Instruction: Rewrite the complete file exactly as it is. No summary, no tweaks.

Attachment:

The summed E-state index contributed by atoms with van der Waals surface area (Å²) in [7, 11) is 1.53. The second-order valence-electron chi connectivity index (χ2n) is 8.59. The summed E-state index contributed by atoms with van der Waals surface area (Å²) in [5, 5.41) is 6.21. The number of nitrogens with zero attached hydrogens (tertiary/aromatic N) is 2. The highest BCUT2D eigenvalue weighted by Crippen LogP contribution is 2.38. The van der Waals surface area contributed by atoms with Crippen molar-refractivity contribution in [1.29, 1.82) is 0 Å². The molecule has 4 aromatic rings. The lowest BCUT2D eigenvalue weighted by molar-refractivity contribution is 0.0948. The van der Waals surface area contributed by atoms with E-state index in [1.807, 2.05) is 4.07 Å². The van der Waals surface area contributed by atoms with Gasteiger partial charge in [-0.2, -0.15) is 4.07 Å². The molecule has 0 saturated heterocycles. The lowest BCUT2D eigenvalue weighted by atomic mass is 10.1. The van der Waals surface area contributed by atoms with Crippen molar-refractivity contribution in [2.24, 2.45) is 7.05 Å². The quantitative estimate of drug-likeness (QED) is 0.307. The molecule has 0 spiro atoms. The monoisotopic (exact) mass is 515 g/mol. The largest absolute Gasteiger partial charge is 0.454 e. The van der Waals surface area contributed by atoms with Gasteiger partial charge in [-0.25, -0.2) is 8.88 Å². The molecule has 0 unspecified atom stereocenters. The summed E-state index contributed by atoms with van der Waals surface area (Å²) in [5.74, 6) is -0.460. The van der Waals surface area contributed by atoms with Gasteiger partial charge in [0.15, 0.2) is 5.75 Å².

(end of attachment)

The summed E-state index contributed by atoms with van der Waals surface area (Å²) in [7, 11) is 1.53. The second-order valence-electron chi connectivity index (χ2n) is 8.59. The summed E-state index contributed by atoms with van der Waals surface area (Å²) in [5, 5.41) is 6.21. The number of nitrogens with zero attached hydrogens (tertiary/aromatic N) is 2. The highest BCUT2D eigenvalue weighted by Crippen LogP contribution is 2.38. The van der Waals surface area contributed by atoms with Crippen molar-refractivity contribution in [1.29, 1.82) is 0 Å². The molecule has 4 aromatic rings. The lowest BCUT2D eigenvalue weighted by molar-refractivity contribution is 0.0948. The van der Waals surface area contributed by atoms with E-state index in [1.807, 2.05) is 4.07 Å². The van der Waals surface area contributed by atoms with Gasteiger partial charge in [-0.2, -0.15) is 4.07 Å². The molecule has 0 saturated heterocycles. The lowest BCUT2D eigenvalue weighted by atomic mass is 10.1. The van der Waals surface area contributed by atoms with Crippen molar-refractivity contribution in [2.24, 2.45) is 7.05 Å². The quantitative estimate of drug-likeness (QED) is 0.307. The molecule has 0 spiro atoms. The monoisotopic (exact) mass is 515 g/mol. The largest absolute Gasteiger partial charge is 0.454 e. The van der Waals surface area contributed by atoms with Gasteiger partial charge in [-0.25, -0.2) is 8.88 Å². The molecule has 0 unspecified atom stereocenters. The summed E-state index contributed by atoms with van der Waals surface area (Å²) in [5.74, 6) is -0.460. The van der Waals surface area contributed by atoms with Gasteiger partial charge in [0.15, 0.2) is 5.75 Å².